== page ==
One of this decade's fads in higher education is "competency-" or "proficiency-based" education. The discourse around it is littered with phrases and concepts that are seductive to the left-leaning progressive educator. Personalized, flexible, affordable alterna-tive, transcending hours in seats, students gain ownership of their degree, accountability, employable skills, real world, etc.
This Inside Higher Ed piece raises one alternative take: does competency-based approach to curricula so fully buy into the student as consumer that it will eliminate the "off-rubric" experiences that might not be directly applicable to some skill but that might be the very stuff of growing up, seeing the world in a new way, and the transformation that education is really all about.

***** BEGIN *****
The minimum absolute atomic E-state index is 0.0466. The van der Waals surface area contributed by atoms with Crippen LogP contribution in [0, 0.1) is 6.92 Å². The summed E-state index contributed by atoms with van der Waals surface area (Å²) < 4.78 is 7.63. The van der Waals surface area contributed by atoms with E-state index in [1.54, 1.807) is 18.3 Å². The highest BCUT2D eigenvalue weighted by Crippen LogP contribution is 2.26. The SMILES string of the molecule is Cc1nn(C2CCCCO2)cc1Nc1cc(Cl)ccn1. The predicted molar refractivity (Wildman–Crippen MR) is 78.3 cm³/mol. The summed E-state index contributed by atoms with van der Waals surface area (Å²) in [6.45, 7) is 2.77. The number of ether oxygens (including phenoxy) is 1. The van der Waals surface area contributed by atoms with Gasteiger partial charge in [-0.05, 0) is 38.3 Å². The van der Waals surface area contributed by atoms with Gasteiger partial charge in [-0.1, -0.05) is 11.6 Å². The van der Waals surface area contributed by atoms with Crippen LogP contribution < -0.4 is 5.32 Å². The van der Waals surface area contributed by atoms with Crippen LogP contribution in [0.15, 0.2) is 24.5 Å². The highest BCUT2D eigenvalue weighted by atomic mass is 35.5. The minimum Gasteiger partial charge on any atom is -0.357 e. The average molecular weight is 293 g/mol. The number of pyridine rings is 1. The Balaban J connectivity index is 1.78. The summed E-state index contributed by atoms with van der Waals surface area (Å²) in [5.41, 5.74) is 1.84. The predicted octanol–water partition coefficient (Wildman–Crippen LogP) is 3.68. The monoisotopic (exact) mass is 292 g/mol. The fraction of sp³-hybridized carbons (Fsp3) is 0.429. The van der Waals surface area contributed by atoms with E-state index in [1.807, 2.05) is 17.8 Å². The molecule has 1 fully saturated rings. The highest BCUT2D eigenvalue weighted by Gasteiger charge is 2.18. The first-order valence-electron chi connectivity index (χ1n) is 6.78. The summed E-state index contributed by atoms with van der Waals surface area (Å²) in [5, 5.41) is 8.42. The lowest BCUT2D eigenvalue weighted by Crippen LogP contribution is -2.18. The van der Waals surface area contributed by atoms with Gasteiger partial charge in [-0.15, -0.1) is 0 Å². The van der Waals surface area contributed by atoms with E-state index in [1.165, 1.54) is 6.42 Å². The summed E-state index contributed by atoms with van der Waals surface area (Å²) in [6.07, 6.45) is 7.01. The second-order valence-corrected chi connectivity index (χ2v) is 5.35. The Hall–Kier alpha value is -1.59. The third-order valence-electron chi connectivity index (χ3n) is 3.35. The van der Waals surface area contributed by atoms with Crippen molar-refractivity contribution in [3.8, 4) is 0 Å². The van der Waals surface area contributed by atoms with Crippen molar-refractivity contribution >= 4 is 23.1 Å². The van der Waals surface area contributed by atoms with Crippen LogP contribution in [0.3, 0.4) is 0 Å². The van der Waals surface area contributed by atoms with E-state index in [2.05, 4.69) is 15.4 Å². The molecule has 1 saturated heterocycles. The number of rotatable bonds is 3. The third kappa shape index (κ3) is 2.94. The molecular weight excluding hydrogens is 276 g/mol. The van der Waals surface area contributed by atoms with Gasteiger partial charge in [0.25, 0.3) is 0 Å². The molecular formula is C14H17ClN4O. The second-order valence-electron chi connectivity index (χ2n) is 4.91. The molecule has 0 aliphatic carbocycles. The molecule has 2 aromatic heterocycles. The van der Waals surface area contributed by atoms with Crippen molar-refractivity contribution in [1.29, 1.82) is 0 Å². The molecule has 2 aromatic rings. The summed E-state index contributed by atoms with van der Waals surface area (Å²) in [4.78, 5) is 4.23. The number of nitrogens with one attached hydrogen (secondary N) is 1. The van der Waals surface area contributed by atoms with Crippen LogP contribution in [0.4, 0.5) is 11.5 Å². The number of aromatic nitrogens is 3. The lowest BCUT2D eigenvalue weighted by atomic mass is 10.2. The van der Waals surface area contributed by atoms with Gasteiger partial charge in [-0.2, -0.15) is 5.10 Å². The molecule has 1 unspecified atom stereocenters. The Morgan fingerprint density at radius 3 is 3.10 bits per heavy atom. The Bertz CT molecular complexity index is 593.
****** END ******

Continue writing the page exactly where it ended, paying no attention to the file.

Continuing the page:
Another thing for those ready to jump on the competency bandwagon to think about is who is steering the train where. Ed reformers are skilled at generating strange-bedfellows in the audience for their ideas. I might like competencies as a way of motivating pedagogical innovation, but am I on-board with those who would design college curricula around the needs of corporate employers?
- "Missouri Budget Tiff Exposes Doubts About Competency Based Education" Chronicle of Higher Education 21 March 2014.